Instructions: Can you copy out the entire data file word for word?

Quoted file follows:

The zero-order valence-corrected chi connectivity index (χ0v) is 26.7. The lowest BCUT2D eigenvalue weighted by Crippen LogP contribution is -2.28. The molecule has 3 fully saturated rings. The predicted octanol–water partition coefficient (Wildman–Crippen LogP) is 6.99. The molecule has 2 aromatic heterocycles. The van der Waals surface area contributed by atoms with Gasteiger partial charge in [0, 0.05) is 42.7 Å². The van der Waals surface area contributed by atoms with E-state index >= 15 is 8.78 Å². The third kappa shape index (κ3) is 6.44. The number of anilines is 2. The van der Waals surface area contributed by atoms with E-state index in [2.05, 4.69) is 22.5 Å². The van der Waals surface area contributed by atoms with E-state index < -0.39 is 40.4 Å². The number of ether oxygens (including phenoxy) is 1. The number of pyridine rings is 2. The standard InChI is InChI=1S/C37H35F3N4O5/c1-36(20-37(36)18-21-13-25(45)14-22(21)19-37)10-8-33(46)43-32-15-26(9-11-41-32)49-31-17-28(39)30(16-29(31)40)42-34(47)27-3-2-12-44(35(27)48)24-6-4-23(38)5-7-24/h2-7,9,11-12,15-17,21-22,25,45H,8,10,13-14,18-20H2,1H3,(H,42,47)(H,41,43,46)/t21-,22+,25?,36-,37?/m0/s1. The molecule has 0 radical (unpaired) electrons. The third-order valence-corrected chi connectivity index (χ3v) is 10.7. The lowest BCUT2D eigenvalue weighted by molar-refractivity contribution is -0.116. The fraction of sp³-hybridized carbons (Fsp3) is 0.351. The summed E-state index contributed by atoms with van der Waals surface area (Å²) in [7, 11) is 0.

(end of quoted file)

The zero-order valence-corrected chi connectivity index (χ0v) is 26.7. The lowest BCUT2D eigenvalue weighted by Crippen LogP contribution is -2.28. The molecule has 3 fully saturated rings. The predicted octanol–water partition coefficient (Wildman–Crippen LogP) is 6.99. The molecule has 2 aromatic heterocycles. The van der Waals surface area contributed by atoms with Gasteiger partial charge in [0, 0.05) is 42.7 Å². The van der Waals surface area contributed by atoms with E-state index >= 15 is 8.78 Å². The third kappa shape index (κ3) is 6.44. The number of anilines is 2. The van der Waals surface area contributed by atoms with E-state index in [2.05, 4.69) is 22.5 Å². The van der Waals surface area contributed by atoms with E-state index < -0.39 is 40.4 Å². The number of ether oxygens (including phenoxy) is 1. The number of pyridine rings is 2. The standard InChI is InChI=1S/C37H35F3N4O5/c1-36(20-37(36)18-21-13-25(45)14-22(21)19-37)10-8-33(46)43-32-15-26(9-11-41-32)49-31-17-28(39)30(16-29(31)40)42-34(47)27-3-2-12-44(35(27)48)24-6-4-23(38)5-7-24/h2-7,9,11-12,15-17,21-22,25,45H,8,10,13-14,18-20H2,1H3,(H,42,47)(H,41,43,46)/t21-,22+,25?,36-,37?/m0/s1. The molecule has 0 radical (unpaired) electrons. The third-order valence-corrected chi connectivity index (χ3v) is 10.7. The lowest BCUT2D eigenvalue weighted by molar-refractivity contribution is -0.116. The fraction of sp³-hybridized carbons (Fsp3) is 0.351. The summed E-state index contributed by atoms with van der Waals surface area (Å²) in [7, 11) is 0.